Irishmen looking for work in Deeping St Nicholas were rounded up by villagers armed with sticks in 1916.
As a result of many local men being away at war, the district’s farmers would have been glad to employ the Irish during harvest time.
However, at Deeping St Nicholas Irishmen looking for work had already been advised by the locals to leave the next day, which they did.
The report said: “The feeling was that it was grossly unfair to employ them, and allow them to earn 7s 6d per day and more while our young men and boys were in Ireland at the present time keeping peace and earning the Government pay of 1s per day” – a view shared “by the whole of the employers and labourers alike in the parish”.
When a further batch of Irishmen appeared in the village , a “fair crowd of labourers collected, each with a very determined look (and a stick to use, if necessary), and a ‘rounding up’ process began.”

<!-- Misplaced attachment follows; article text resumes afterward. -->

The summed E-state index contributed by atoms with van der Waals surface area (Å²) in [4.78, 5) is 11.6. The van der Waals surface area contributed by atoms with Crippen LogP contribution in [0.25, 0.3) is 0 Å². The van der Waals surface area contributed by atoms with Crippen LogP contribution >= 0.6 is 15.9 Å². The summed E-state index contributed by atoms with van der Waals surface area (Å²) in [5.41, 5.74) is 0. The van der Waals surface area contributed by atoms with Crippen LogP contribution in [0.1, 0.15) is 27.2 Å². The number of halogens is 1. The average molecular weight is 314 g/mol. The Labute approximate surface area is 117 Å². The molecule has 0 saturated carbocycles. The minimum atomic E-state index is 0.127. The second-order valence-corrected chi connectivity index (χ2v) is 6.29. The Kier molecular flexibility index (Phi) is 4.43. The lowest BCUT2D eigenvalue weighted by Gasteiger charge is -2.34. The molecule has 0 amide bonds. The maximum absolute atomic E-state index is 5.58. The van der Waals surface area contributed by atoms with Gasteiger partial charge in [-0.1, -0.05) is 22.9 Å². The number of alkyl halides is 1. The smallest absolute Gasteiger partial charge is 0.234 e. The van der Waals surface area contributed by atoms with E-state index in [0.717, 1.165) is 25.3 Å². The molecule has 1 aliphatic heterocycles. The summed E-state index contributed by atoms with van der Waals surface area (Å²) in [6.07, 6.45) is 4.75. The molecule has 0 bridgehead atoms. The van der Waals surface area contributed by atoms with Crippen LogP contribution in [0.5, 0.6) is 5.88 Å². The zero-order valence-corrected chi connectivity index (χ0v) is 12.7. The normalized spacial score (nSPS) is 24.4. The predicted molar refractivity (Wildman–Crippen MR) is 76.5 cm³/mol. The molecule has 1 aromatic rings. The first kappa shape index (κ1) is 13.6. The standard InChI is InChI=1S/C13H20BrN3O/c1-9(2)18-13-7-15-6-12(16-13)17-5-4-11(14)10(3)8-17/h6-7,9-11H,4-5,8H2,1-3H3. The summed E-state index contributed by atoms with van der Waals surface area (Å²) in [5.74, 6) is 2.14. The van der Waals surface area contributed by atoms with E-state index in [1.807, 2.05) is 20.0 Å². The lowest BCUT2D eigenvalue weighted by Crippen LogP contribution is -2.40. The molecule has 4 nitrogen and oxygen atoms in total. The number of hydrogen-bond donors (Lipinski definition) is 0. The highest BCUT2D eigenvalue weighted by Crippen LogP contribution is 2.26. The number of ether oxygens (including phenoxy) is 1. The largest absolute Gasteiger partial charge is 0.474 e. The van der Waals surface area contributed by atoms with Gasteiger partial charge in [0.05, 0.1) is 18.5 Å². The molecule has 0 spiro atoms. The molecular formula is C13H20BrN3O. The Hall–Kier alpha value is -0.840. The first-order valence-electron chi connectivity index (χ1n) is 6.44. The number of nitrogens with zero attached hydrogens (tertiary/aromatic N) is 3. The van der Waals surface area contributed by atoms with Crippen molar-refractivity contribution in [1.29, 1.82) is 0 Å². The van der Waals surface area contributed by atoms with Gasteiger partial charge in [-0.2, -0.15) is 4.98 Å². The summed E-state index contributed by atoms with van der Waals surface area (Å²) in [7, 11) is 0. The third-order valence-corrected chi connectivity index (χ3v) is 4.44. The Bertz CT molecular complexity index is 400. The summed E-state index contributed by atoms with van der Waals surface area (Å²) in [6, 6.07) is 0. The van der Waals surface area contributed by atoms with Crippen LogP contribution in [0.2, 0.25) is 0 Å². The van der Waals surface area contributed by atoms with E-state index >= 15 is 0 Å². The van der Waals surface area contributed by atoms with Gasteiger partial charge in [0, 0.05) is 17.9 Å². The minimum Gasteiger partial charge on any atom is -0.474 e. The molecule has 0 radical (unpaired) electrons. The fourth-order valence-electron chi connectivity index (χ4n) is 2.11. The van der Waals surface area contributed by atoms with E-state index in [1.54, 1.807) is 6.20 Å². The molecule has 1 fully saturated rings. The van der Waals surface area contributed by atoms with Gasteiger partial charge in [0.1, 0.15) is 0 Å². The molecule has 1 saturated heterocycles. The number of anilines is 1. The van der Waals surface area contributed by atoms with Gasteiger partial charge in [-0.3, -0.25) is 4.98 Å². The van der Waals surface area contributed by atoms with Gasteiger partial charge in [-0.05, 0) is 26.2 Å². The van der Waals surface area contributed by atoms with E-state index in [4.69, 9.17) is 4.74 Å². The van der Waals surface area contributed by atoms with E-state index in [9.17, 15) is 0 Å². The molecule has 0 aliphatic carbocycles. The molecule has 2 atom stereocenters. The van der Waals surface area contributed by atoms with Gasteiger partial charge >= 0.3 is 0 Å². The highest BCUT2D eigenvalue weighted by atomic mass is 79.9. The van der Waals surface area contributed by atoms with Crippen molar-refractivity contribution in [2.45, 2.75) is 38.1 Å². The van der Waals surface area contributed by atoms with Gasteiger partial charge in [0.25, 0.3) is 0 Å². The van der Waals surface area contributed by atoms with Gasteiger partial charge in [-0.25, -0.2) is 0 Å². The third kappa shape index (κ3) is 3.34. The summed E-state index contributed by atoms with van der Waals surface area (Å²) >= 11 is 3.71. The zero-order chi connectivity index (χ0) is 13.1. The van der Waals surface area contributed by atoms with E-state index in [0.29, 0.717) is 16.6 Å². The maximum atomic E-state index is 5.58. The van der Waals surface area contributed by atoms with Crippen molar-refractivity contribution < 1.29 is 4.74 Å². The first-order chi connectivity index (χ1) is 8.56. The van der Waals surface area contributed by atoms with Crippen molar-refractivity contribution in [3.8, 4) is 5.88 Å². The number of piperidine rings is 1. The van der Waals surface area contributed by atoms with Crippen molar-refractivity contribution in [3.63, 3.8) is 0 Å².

There followed a “short but pointed” explanation before they were marched to the railway station. As there were no trains due, they were sent to Spalding by road.
The Deeping St Nicholas labourers then held an impromptu meeting opposite the Harrow Inn to discuss their future response.
The report said: “They were quite in sympathy with the farmers and employers being short of labour, but took into consideration the fact that farmers, labourers, ploughmen, and tradesmen who volunteered to fight, were now in Ireland, under not too friendly circumstances, while the Irishmen of military age came over and stepped in their places. They most strongly objected to the procedure, and it was unanimously agreed that under no conditions would they work with the Irishmen.”
Two thousand Irishmen were said to be working on the county’s corn and potato harvest at that time.